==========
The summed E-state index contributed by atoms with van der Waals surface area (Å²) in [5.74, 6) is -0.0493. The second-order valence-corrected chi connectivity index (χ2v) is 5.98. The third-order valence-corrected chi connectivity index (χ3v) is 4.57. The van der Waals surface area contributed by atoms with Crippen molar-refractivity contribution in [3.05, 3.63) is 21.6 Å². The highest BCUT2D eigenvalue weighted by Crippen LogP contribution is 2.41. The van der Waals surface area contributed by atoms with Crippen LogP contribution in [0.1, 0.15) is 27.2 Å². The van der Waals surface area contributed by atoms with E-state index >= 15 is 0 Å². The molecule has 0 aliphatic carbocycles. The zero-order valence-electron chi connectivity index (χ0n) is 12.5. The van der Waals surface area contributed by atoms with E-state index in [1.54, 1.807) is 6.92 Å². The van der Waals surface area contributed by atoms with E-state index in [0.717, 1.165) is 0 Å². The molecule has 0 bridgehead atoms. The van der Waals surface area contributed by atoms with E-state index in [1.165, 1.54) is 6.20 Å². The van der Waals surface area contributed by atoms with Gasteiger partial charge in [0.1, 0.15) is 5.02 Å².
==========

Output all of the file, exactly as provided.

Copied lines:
The summed E-state index contributed by atoms with van der Waals surface area (Å²) in [5.74, 6) is -0.0493. The second-order valence-corrected chi connectivity index (χ2v) is 5.98. The third-order valence-corrected chi connectivity index (χ3v) is 4.57. The van der Waals surface area contributed by atoms with Crippen molar-refractivity contribution in [3.05, 3.63) is 21.6 Å². The highest BCUT2D eigenvalue weighted by Crippen LogP contribution is 2.41. The van der Waals surface area contributed by atoms with Crippen LogP contribution in [0.1, 0.15) is 27.2 Å². The van der Waals surface area contributed by atoms with E-state index >= 15 is 0 Å². The molecule has 0 aliphatic carbocycles. The zero-order valence-electron chi connectivity index (χ0n) is 12.5. The van der Waals surface area contributed by atoms with E-state index in [1.54, 1.807) is 6.92 Å². The van der Waals surface area contributed by atoms with E-state index in [0.717, 1.165) is 0 Å². The molecule has 0 bridgehead atoms. The van der Waals surface area contributed by atoms with E-state index in [1.165, 1.54) is 6.20 Å². The van der Waals surface area contributed by atoms with Gasteiger partial charge in [0.1, 0.15) is 5.02 Å².